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Carbon Arc MSDS

Published : 5th June 2004


Does anyone out there by chance have an MSDS form for Carbon Arc rods?

Even the manufactures don't seem to have them anymore. I'm mostly interested in the chemical makeup of the smoke. Thanks in advance

Erik Messerschmidt
DP • Gaffer
Los Angeles, CA



Erik Messerschmidt writes:

>Does anyone out there by chance have an MSDS form for Carbon Arc >rods?

Arc Carbons pre-date MSDS requirements. Air-carbon arc gouging is still extensively used in welding so a welding supply house should have the MSDS for those carbons, but these are pure carbon/graphite.

Another source of data sheets might be Cinema Carbons in Sidney, New York.

These follow spot and projector carbons are also very close to pure carbon and graphite with some trace chemical additives like boron for color.

The negative carbons are copper jacketed, but most of that melts away before it reaches the arc point with a minimum of fuming.

If you're concerned about breathing the smoke, it's probably a good idea to avoid it, but it's not inherently unsafe. Air-carbon arc gouging produces some carbon dioxide, a little carbon monoxide, ozone and nitrogen dioxide.

Brian Heller
IA 600 DP



Hi,

>If you're concerned about breathing the smoke, it's probably a good >idea to avoid it, but it's not inherently unsafe. Air-carbon arc gouging >produces some carbon dioxide, a little carbon monoxide

I was once told, by a crusty old projectionist, that carbon arc smoke was lethal due to the high concentration of CO. It's hearsay, but I'd be very cautious.

Phil Rhodes
Video camera/edit
London



Phil Rhodes writes :

>I was once told, by a crusty old projectionist, that carbon arc smoke was >lethal due to the high concentration of CO. It's hearsay, but I'd be very >cautious.

If it were so lethal, how did he get to be an old projectionist?

I'll bet he smoked, too.

Brian Heller
IA 600 DP



Hi,

> If it were so lethal, how did he get to be an old projectionist?

Because all carbon arc projector systems (and most Xenon ones, for the heat issues) are ducted outside for this very reason. It would quickly become impossible to see across the room otherwise!

Phil Rhodes
Video camera/edit
London



>I was once told, by a crusty old projectionist, that carbon arc smoke was >lethal due to the high concentration of CO. It's hearsay, but I'd be very >cautious.

True enough, but obviously much more lethal in a small projection booth than in an arena or a large stage or outside. A badly tuned kerosene heater or a pile of charcoal briquettes in an enclosed space can be lethal too.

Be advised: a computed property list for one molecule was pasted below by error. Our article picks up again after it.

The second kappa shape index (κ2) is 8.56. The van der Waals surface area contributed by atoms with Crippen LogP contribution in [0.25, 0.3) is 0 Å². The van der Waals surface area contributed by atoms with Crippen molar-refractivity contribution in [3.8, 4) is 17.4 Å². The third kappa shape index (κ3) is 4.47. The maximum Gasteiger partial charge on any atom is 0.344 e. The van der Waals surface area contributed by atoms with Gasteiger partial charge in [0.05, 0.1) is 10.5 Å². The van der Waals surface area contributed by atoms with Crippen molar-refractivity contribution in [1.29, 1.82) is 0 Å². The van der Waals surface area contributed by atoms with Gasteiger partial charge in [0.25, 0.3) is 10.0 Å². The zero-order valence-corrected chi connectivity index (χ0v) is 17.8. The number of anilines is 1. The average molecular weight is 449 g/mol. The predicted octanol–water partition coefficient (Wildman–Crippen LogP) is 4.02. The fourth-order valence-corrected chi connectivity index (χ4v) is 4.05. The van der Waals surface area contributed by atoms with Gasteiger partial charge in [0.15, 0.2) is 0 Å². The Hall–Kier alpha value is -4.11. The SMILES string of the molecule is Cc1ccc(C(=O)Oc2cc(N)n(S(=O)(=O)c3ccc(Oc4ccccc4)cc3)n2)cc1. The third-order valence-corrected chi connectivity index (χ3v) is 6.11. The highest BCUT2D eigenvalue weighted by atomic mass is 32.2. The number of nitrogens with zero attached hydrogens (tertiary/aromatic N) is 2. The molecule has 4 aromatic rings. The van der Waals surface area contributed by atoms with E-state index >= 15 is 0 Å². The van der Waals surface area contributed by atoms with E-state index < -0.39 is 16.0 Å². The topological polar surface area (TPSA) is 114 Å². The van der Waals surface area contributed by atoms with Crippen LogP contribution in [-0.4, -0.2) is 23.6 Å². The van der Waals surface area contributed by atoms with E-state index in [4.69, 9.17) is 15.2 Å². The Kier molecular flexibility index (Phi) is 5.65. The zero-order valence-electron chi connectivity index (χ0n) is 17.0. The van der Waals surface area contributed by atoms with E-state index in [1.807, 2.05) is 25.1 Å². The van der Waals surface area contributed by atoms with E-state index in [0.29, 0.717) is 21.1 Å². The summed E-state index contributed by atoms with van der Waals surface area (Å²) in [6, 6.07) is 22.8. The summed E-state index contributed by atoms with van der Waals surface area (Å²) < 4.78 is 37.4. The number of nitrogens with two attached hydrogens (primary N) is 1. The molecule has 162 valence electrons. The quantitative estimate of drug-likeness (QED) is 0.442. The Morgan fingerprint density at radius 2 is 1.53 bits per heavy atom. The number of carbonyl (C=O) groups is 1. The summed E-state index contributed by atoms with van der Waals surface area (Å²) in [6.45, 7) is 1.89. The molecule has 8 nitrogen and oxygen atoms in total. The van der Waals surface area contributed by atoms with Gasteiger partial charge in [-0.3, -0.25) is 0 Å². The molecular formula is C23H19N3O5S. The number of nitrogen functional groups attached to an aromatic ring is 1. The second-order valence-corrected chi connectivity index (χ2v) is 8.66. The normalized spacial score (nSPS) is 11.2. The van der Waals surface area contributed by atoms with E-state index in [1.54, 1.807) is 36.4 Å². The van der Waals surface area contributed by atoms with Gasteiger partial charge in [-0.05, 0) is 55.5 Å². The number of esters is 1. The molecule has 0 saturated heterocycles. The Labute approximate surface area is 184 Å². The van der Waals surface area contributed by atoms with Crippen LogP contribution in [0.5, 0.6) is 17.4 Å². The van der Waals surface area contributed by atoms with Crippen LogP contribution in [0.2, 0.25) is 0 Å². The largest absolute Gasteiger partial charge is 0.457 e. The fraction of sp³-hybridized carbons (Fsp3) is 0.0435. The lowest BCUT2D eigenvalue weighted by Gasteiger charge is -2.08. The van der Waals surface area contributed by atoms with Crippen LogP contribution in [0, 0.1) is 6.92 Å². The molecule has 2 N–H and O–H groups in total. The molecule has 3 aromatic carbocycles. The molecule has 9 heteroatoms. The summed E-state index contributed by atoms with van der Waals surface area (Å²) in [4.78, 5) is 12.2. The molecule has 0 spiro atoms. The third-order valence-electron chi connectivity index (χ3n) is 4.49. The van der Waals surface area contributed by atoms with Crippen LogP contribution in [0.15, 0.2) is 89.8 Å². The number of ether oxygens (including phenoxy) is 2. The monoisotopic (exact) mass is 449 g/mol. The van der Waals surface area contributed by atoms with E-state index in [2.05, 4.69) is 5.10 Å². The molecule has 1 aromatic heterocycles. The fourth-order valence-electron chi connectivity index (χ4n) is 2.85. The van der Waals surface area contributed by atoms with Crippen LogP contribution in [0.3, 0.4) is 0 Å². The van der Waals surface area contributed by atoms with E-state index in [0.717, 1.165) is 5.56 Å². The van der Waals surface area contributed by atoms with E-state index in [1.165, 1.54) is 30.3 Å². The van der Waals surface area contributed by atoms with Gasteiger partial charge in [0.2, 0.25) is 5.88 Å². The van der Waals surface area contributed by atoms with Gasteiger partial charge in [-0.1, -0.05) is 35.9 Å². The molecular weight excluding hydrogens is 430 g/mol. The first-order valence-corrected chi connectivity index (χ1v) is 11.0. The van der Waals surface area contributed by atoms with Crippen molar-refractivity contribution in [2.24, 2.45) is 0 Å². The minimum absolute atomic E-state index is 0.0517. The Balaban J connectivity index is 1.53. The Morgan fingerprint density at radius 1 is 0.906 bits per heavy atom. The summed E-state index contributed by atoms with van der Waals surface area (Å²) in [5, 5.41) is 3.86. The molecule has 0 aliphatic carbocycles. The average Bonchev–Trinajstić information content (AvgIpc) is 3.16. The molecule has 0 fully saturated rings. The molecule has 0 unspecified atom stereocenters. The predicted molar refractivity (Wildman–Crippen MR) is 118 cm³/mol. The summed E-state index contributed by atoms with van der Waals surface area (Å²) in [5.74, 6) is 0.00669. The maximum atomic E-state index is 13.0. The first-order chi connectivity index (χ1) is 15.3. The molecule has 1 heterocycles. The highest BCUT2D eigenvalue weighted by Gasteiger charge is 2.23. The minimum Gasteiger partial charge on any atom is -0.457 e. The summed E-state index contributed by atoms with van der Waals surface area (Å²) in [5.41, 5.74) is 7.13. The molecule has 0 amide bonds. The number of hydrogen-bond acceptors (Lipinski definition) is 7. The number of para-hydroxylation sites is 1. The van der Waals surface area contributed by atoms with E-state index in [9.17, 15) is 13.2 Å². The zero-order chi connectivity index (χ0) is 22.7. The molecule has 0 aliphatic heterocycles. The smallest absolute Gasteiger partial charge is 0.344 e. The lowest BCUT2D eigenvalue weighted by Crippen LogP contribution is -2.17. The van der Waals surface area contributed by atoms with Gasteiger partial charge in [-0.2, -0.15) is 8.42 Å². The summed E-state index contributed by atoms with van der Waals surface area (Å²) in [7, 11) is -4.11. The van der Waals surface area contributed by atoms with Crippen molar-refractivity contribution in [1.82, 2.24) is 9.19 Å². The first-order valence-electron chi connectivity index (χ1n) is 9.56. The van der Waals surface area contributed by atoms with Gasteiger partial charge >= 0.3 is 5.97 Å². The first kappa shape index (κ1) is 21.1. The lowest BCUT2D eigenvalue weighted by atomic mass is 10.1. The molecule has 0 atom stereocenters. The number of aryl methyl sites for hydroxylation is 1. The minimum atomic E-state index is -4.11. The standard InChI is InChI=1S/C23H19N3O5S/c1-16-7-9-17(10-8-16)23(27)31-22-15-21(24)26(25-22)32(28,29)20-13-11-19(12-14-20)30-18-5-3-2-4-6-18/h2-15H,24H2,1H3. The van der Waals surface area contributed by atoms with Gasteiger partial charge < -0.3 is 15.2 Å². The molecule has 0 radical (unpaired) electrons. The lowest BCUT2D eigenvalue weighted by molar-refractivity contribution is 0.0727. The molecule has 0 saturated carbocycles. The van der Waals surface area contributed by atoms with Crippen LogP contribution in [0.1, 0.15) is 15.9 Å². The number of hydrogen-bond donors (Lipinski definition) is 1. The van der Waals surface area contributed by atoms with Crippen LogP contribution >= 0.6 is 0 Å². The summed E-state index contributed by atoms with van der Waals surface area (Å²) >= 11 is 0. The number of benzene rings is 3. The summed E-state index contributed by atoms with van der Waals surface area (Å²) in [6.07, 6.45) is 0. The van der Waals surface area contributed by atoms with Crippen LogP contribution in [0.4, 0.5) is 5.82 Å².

Mark Weingartner
LA based



Mark Weingartner writes :

>True enough, but obviously much more lethal in a small projection >booth than in an arena or a large stage or outside. A badly tuned >kerosene heater or a pile of charcoal briquettes in an enclosed space >can be lethal too.

If you could get a badly tuned kerosene heater or a pile of charcoal briquettes to produce as much light as a carbon arc, you could rest assured that the heater or the briquettes were operating at a level of efficiency that would negate any worries about carbon monoxide.

Air-Carbon arc welding processes, which have been thoroughly analysed as to safety, and are very similar to carbon arcs, produce negligible amounts of CO. The considerable amounts of electric current involved in both, vaporize the carbons. It is not a combustion process. There is more atmospheric CO present on a busy street than there is anywhere near a carbon arc.

An MSDS for welding carbons is at :

www.esabna.com/msds/50.pdf

When you compare the MSDS of standard arc welding rods to carbon arc, then you will get an idea of the relative hazard levels.

Brian "don't eat the carbons" Heller
IA 600 DP



Interesting...while I don't think they are still in the carbon arc lighting game, Carbone Lorraine was one of the manufacturers, along with Union Carbide, of arc trims for projectors and etc. You might be able to hunt them down through their American subsidiary Carbone America.

One component of the smoke is undoubtedly caused by the vaporization of the copper jacket on the anodes. I don't think we are supposed to breathe copper vapour, though God knows how many of us who ran carbon arc spotlights at concerts without exhaust systems on our lamps did.

Jeeze ... between all the solvents and all the metals I've worked with, I wonder what I would have been able to achieve without all the toxins.

Mark Weingartner
LA based


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